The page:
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Old 11-18-2012, 02:20 PM   #1
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Default Getting ready for first batch!

I will be brewing my first batch on Monday night. I have the Brewers best deluxe kit, decent boil pot, and a kit from my lhbs. The kit I assume is a partial mash kit since I have to steap the little bag of grains for 30 min then boil and add the lme etc.

One of my questions is I also have a turkey fryer that has a 30qt pot. Can I combine two kits to make a 10 gallon batch? I wont do it this time but once I get a couple brews under my belt I will. Reason I ask is I already have a kegerator and will be kegging. I have 3 spare corny kegs. If things work out and I like brewing I will build a keezer.

With the turkey fryer I have will I be able to do the Centennial Blonde 10g batch that seems real popular on this site?

Thanks



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Old 11-18-2012, 04:07 PM   #2
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It was hard to wrap my head around the difference between extract with steeping grains and partial mash. Your kit is most likely an extract with steeping grains. A partial mash would be similar but with the requirement of base malts as part of the grain and a much tighter temperature range requirement. If it is a partial mash kit it should say so and give the instructions on mashing.

Instead of a 10 gallon batch, why not make 2 more 5 gallon batches that are different so you have choices of beer in your kegs? Those batches could be the same recipe if you want that or you could make slight changes to see how that affects your beer.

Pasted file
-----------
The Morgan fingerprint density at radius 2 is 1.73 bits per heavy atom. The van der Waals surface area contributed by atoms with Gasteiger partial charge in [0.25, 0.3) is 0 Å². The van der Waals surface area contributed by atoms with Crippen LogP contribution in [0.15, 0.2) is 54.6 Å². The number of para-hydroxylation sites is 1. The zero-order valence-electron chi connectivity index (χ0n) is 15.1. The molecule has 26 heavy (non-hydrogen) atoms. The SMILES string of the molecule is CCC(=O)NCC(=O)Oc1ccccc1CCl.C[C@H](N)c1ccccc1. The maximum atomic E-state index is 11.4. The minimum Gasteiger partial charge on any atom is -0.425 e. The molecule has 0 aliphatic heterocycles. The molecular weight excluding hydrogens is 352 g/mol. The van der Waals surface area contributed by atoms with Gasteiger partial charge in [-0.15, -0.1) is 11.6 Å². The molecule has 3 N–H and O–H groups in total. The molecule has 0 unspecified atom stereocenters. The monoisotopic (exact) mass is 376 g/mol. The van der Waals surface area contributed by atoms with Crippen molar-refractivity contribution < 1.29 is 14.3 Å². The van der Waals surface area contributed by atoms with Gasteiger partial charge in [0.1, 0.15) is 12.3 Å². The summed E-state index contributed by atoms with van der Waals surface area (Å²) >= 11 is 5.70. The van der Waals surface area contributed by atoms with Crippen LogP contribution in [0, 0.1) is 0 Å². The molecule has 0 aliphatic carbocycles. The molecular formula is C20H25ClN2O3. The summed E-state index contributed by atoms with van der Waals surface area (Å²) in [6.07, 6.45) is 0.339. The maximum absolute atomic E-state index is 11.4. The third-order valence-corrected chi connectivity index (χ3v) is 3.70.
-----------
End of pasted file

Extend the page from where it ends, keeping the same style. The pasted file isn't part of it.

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Old 11-18-2012, 05:06 PM   #3
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No, you won't be able to make 10 gallon batches with a 30 qt (7.5 gal) turkey fryer pot. You'll need at least a half-barrel keg (15.5 gal) turned into a kettle (keggle) to make 10 gallong batches. A 7.5 gal turkey fryer is almost too small for 5 gallon batches, since you'll need close to 6.5 gallons of water/wort pre-boil to account for evaporation and sediment loss.

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Old 11-19-2012, 11:10 AM   #4
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Thanks for the advice

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Old 11-19-2012, 02:25 PM   #5
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Quote:
Originally Posted by metanoia View Post
No, you won't be able to make 10 gallon batches with a 30 qt (7.5 gal) turkey fryer pot. You'll need at least a half-barrel keg (15.5 gal) turned into a kettle (keggle) to make 10 gallong batches. A 7.5 gal turkey fryer is almost too small for 5 gallon batches, since you'll need close to 6.5 gallons of water/wort pre-boil to account for evaporation and sediment loss.
7.5 gallons is more than enough for a 5 gallon batch. My kettle is no more than 8 gallons and I have considered doing a 10 gallon batch.

When you brew extract, and potentially partial mash, you don't need to do a full volume boil. This means AT NO POINT do you have to have 5-6 gallons in the kettle. I have done 9 extract w/ special grains batches on my own in my kettle. I never boil more than 3 gallons of water. Some people may like to boil the full volume, but I never have and never will. I view it as a gross waste of time. The bigger the volume, the longer it takes to boil and the longer it takes to chill.

I steep my grains in about 2-3 gallons of water. I have roughly a gallon boiling to top up the temperature if the steep gets too cold. Then I boil that amount which is never more than 3.5 gallons. When I go to chill, I add the boiled wort to chilled water in the fermenter. This helps my immersion chiller cool the wort as I have just added it to refrigerated water and tops it up to the necessary 5 gallons. I haven't had a bad batch come out of this method and would recommend it.